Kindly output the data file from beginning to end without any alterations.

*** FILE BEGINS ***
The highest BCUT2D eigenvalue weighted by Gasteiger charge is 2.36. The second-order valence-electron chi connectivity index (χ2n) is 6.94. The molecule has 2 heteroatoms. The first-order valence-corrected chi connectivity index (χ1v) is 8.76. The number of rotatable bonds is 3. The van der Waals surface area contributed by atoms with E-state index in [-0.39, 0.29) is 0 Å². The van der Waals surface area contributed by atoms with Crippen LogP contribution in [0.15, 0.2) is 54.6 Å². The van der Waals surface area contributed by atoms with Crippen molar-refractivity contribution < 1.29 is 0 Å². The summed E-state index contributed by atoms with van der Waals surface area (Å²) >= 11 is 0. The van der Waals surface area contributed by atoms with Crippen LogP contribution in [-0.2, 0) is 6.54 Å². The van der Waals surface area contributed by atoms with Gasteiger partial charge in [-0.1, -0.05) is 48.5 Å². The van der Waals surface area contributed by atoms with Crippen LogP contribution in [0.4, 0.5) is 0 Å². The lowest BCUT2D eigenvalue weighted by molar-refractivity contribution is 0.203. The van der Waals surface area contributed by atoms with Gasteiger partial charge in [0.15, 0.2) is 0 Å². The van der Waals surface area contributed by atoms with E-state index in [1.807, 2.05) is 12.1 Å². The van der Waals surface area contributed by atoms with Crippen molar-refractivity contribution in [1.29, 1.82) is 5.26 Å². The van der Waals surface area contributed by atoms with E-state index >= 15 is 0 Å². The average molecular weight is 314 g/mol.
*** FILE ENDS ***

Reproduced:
The highest BCUT2D eigenvalue weighted by Gasteiger charge is 2.36. The second-order valence-electron chi connectivity index (χ2n) is 6.94. The molecule has 2 heteroatoms. The first-order valence-corrected chi connectivity index (χ1v) is 8.76. The number of rotatable bonds is 3. The van der Waals surface area contributed by atoms with E-state index in [-0.39, 0.29) is 0 Å². The van der Waals surface area contributed by atoms with Crippen LogP contribution in [0.15, 0.2) is 54.6 Å². The van der Waals surface area contributed by atoms with Crippen molar-refractivity contribution < 1.29 is 0 Å². The summed E-state index contributed by atoms with van der Waals surface area (Å²) >= 11 is 0. The van der Waals surface area contributed by atoms with Crippen LogP contribution in [-0.2, 0) is 6.54 Å². The van der Waals surface area contributed by atoms with Gasteiger partial charge in [-0.1, -0.05) is 48.5 Å². The van der Waals surface area contributed by atoms with Crippen LogP contribution in [0.4, 0.5) is 0 Å². The lowest BCUT2D eigenvalue weighted by molar-refractivity contribution is 0.203. The van der Waals surface area contributed by atoms with Gasteiger partial charge in [0.15, 0.2) is 0 Å². The van der Waals surface area contributed by atoms with E-state index in [1.807, 2.05) is 12.1 Å². The van der Waals surface area contributed by atoms with Crippen molar-refractivity contribution in [1.29, 1.82) is 5.26 Å². The van der Waals surface area contributed by atoms with E-state index >= 15 is 0 Å². The average molecular weight is 314 g/mol.